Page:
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The agency announces the first round will go out by Thanksgiving, but some face a longer wait.

For thousands of unemployed Oregonians waiting months for their waiting-week benefits, Thanksgiving will mean that many will wait no longer.

The acting director of the Oregon Employment Department says the first payments will go out ahead of the target date of Monday, Nov. 30.

David Gerstenfeld made the statement in a conference call with reporters on Wednesday, Nov. 18.

"I am excited to announce that we are not only still on track, but we are in active testing now," he said. "We are now pretty confident that we will be able to begin making those benefit payments to people for the waiting week before Thanksgiving."

People are eligible for the payments if their "waiting week" — the first week they are deemed eligible for benefits but have not been paid for it in the past — falls between March 8 and Jan. 2.

Gerstenfeld said he would provide estimates of how many people will receive waiting-week payments, but they are expected to number in the tens of thousands.

Gov. Kate Brown had ordered a waiver of the "waiting week" months ago. But it took months for the agency to reprogram its mainframe computer system, which dates back to 1993, to make the payments possible.

Gerstenfeld said agency employees had to do this work while dealing with other priorities, such as whittling down backlogs of thousands of claims.

For people whose waiting week fell between March 29 and July 25, they also will be eligible for one more extra $600 weekly payment under the federal CARES Act, in addition to their waiting-week payment. The $600-per-week payments under the Federal Pandemic Unemployment Compensation program that ended July 25.

For people whose waiting week fell between July 26 and Sept. 5, they also will be eligible for one more extra $300 weekly benefit from funds diverted from the Federal Emergency Management Agency, in addition to their waiting-week payment. The $300-per-week payments under the Lost Wages Assistance program ended in most states including Oregon after five weeks, although the authorization runs through Dec. 31.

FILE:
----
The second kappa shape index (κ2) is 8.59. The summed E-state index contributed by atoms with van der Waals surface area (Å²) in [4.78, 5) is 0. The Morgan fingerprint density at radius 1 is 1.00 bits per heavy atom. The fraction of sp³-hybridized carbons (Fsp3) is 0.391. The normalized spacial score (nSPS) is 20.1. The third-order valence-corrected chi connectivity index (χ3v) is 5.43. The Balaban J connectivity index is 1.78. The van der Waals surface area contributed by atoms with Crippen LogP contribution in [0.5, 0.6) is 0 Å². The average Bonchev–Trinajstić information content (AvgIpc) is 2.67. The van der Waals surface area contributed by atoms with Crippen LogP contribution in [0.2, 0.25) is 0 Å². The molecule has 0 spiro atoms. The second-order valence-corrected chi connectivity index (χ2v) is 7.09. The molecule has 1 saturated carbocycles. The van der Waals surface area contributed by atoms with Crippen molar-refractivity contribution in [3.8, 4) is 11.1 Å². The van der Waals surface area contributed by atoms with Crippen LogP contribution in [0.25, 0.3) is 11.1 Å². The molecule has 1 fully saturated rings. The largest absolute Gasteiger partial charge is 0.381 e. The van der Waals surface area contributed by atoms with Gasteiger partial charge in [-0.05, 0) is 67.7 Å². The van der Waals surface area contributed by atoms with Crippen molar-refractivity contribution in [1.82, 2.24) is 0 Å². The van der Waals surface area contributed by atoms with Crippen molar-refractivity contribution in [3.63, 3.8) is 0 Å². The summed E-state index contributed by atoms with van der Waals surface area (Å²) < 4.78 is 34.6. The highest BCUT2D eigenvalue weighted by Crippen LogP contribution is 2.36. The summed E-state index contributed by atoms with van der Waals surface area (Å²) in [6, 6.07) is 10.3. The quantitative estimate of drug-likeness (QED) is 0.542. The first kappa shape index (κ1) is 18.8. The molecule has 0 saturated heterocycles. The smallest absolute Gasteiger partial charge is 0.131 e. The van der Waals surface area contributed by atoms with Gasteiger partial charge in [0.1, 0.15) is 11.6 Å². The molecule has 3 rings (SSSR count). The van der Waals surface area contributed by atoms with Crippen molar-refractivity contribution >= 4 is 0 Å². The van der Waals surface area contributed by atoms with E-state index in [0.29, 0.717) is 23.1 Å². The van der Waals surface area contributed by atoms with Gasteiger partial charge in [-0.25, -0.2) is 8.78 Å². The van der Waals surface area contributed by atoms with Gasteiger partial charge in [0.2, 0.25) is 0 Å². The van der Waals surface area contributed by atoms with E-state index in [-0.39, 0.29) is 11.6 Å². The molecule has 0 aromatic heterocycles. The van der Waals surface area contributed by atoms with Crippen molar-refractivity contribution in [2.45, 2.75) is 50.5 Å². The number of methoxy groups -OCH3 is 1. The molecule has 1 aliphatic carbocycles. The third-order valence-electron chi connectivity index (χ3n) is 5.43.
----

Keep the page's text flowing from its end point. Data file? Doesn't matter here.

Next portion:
Most others whose waiting weeks fall outside those programs will get only a single week's payment.

"They do not have to do anything to contact us about it," Gerstenfeld said. "We know who received the waiting-week credit, and we are working through processing those."

The payments will be made within a few business days by the same delivery method as people receive their other benefits.

However, Gerstenfeld said some people — as many as 25% of the total — will require additional work on their claims. He said that includes people receiving extended benefits (13 weeks, paid from federal funds, on top of the regular 26-week benefits) or who are enrolled in Work Share programs negotiated with employers.

"We are confident that most of those payments will be issued by the end of December," he said, although some payments may be made in January. "We have teams of people ready to work on those manual payments, and they are focused on getting that work done as quickly as possible."

But Gerstenfeld said, if people's waiting-week period made them eligible for the original $600 or $300 payments, they will get the extra money even if the waiting-week payments are made in January.

Not eligible for waiting-week payments are self-employed workers and others in the federal program known as Pandemic Unemployment Assistance. Also among those in the program are freelancers, independent contractors, gig and temporary workers.

Congress created that program under the CARES Act to cover workers who were ineligible for benefits under the current unemployment system, since they do not pay taxes levied on employers. Gerstenfeld said there is no waiting-week requirement for that program, so they do not qualify for waiting-week payments.

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